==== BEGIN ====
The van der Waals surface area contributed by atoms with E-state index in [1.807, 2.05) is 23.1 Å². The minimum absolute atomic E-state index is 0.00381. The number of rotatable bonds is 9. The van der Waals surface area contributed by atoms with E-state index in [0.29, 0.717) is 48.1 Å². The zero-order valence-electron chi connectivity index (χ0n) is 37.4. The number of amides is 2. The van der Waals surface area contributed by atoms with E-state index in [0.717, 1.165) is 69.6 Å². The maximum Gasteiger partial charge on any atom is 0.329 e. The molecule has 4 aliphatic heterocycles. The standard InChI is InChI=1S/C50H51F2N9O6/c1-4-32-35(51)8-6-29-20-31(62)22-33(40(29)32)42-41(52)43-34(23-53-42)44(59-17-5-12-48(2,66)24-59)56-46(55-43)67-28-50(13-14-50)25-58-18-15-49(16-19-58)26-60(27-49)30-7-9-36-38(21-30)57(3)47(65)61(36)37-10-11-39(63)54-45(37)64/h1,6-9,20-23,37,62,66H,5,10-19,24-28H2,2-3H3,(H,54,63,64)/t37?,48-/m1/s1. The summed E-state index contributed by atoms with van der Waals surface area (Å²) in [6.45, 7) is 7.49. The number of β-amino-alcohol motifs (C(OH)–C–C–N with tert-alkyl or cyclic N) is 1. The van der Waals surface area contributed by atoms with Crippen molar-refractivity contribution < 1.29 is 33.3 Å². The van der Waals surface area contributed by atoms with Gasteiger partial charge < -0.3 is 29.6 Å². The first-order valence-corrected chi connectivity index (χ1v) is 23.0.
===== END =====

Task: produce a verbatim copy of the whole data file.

The van der Waals surface area contributed by atoms with E-state index in [1.807, 2.05) is 23.1 Å². The minimum absolute atomic E-state index is 0.00381. The number of rotatable bonds is 9. The van der Waals surface area contributed by atoms with E-state index in [0.29, 0.717) is 48.1 Å². The zero-order valence-electron chi connectivity index (χ0n) is 37.4. The number of amides is 2. The van der Waals surface area contributed by atoms with E-state index in [0.717, 1.165) is 69.6 Å². The maximum Gasteiger partial charge on any atom is 0.329 e. The molecule has 4 aliphatic heterocycles. The standard InChI is InChI=1S/C50H51F2N9O6/c1-4-32-35(51)8-6-29-20-31(62)22-33(40(29)32)42-41(52)43-34(23-53-42)44(59-17-5-12-48(2,66)24-59)56-46(55-43)67-28-50(13-14-50)25-58-18-15-49(16-19-58)26-60(27-49)30-7-9-36-38(21-30)57(3)47(65)61(36)37-10-11-39(63)54-45(37)64/h1,6-9,20-23,37,62,66H,5,10-19,24-28H2,2-3H3,(H,54,63,64)/t37?,48-/m1/s1. The summed E-state index contributed by atoms with van der Waals surface area (Å²) in [6.45, 7) is 7.49. The number of β-amino-alcohol motifs (C(OH)–C–C–N with tert-alkyl or cyclic N) is 1. The van der Waals surface area contributed by atoms with Crippen molar-refractivity contribution < 1.29 is 33.3 Å². The van der Waals surface area contributed by atoms with Gasteiger partial charge < -0.3 is 29.6 Å². The first-order valence-corrected chi connectivity index (χ1v) is 23.0.